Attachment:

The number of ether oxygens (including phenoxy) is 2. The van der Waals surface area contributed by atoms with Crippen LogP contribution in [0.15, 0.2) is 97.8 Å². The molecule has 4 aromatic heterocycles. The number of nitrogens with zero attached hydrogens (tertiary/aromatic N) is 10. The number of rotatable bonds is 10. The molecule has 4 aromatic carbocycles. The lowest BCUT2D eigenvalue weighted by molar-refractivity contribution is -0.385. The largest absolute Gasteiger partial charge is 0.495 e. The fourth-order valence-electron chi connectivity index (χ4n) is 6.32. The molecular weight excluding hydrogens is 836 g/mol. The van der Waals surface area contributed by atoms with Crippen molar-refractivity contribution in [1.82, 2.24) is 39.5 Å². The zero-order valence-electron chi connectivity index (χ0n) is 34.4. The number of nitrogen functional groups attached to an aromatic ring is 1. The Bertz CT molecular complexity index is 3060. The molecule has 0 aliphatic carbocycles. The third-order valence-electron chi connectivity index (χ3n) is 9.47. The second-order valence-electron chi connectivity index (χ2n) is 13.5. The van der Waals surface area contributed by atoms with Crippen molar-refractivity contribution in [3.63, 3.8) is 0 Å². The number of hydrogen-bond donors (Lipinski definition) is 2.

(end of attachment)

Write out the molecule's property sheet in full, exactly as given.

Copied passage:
The number of ether oxygens (including phenoxy) is 2. The van der Waals surface area contributed by atoms with Crippen LogP contribution in [0.15, 0.2) is 97.8 Å². The molecule has 4 aromatic heterocycles. The number of nitrogens with zero attached hydrogens (tertiary/aromatic N) is 10. The number of rotatable bonds is 10. The molecule has 4 aromatic carbocycles. The lowest BCUT2D eigenvalue weighted by molar-refractivity contribution is -0.385. The largest absolute Gasteiger partial charge is 0.495 e. The fourth-order valence-electron chi connectivity index (χ4n) is 6.32. The molecular weight excluding hydrogens is 836 g/mol. The van der Waals surface area contributed by atoms with Crippen molar-refractivity contribution in [1.82, 2.24) is 39.5 Å². The zero-order valence-electron chi connectivity index (χ0n) is 34.4. The number of nitrogen functional groups attached to an aromatic ring is 1. The Bertz CT molecular complexity index is 3060. The molecule has 0 aliphatic carbocycles. The third-order valence-electron chi connectivity index (χ3n) is 9.47. The second-order valence-electron chi connectivity index (χ2n) is 13.5. The van der Waals surface area contributed by atoms with Crippen molar-refractivity contribution in [3.63, 3.8) is 0 Å². The number of hydrogen-bond donors (Lipinski definition) is 2.